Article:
Packing up: What should be in your pup’s travel bag?

Be prepared for the road. Having a bag packed with some essential items such as water dishes, toys and extra leashes and collars can make getting ready for a trip easy. (Click to enlarge photo.)

Packing can be a chore for some, but knowing you have a bag ready with essentials you can grab in a moment’s notice each time you head out for a day trip or longer can make the idea of getting away that much easier.

The same idea applies to packing for your dogs. I have a roller bag packed at all times with essential items and stashed in the basement ready to go. When it’s all in one place there is no extra thinking required and you’re never caught unprepared. Here is a list of the 10 essentials I always have ready to go:

Dishes. Stainless steel for meals and a collapsible water bowl to take on a hike or pop out of the car for a quick drink.

A collapsible dish for water can be a handy item to leave in the car at all times or pack in your getaway bag.(Click to enlarge photo.)

Extra leashes and collars. I’ve lost leashes before on trails or forgotten them at someone’s cottage or even left them at home and had to stop and purchase new ones on the way to our destination. Don’t be left without back up. Dogs can slip collars and they can break. I bring an extra for each dog.

Bear bell. If your dogs are lucky enough to be let off leash in wooded areas it’s a good idea to put a bell on them to let you know where they are and to potentially scare off bears, should they encounter them. The ones I have attach to the collar with velcro. Available at Canadian Tire and outdoor stores.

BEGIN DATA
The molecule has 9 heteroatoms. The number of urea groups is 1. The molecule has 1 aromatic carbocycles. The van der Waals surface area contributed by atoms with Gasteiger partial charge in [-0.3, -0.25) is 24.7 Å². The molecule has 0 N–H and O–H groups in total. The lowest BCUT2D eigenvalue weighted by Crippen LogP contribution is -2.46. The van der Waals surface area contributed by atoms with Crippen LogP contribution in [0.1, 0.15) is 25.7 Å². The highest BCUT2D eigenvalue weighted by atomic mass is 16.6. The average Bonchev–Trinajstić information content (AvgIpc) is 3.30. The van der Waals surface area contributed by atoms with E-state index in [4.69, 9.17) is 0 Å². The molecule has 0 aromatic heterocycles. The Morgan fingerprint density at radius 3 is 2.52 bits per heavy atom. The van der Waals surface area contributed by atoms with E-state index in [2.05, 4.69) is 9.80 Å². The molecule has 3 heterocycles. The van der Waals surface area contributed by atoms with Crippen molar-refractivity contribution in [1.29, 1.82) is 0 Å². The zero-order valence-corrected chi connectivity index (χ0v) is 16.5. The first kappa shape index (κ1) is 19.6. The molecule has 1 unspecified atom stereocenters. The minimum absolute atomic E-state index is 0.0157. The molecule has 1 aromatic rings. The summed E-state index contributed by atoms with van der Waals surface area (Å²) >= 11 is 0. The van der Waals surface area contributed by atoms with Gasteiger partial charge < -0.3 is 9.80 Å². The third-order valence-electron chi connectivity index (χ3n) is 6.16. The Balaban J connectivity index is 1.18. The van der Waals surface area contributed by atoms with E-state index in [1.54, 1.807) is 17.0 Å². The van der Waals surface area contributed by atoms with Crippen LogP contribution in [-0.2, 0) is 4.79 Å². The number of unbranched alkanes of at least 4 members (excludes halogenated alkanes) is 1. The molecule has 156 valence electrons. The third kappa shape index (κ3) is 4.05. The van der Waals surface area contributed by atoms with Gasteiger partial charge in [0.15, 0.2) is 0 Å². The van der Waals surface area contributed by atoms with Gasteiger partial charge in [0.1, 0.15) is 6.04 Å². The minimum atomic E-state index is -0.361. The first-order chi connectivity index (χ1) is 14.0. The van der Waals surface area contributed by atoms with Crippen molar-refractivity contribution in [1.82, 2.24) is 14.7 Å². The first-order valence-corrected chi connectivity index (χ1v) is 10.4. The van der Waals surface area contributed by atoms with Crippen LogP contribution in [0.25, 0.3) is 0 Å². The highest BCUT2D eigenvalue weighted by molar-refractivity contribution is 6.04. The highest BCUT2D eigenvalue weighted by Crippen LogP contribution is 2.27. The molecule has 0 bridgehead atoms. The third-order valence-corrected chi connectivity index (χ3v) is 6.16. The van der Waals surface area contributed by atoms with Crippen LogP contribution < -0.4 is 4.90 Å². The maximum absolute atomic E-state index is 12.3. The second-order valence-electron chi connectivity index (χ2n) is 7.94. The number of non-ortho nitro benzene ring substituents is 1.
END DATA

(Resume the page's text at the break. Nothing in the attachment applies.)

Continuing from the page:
Small towel or blanket to rest water dishes on, wipe down a wet dog or give them a place to rest.

Grooming brush or comb should your dog encounter burrs, pine pitch or other problems along the way. It can also be a great way to bond with them sitting around a camp fire or during a raining day stuck indoors.

Tick remover. Ticks have become a problem in so many areas at almost all temperatures now in Canada and the U.S. I keep our tick remover attached to a carabiner clip on the outside of the roller bag for easy access. Here’s a video demonstrating how to remove a tick from a dog.

Treats! You never know when you will need to lure a pooch back in the car or reward them for behaving well on a long journey.

Simple first aid items such as ear cleaner, nail clippers, Quik-clot for nails, grooming wipes and some elastic bandages for small injuries. You can also buy inexpensive pet first aid kits online. See my post on developing your own first aid kit for your dog and the importance of having inexpensive items such as hydrogen peroxide on hand.

Toys! Something to fetch, chew or retrieve as a means to burn off some energy on long journeys or in strange places.

Paper towels or wet wipes for cleaning up.

When you’re prepared for the journey everyone has a good experience. (Click to enlarge photo.)
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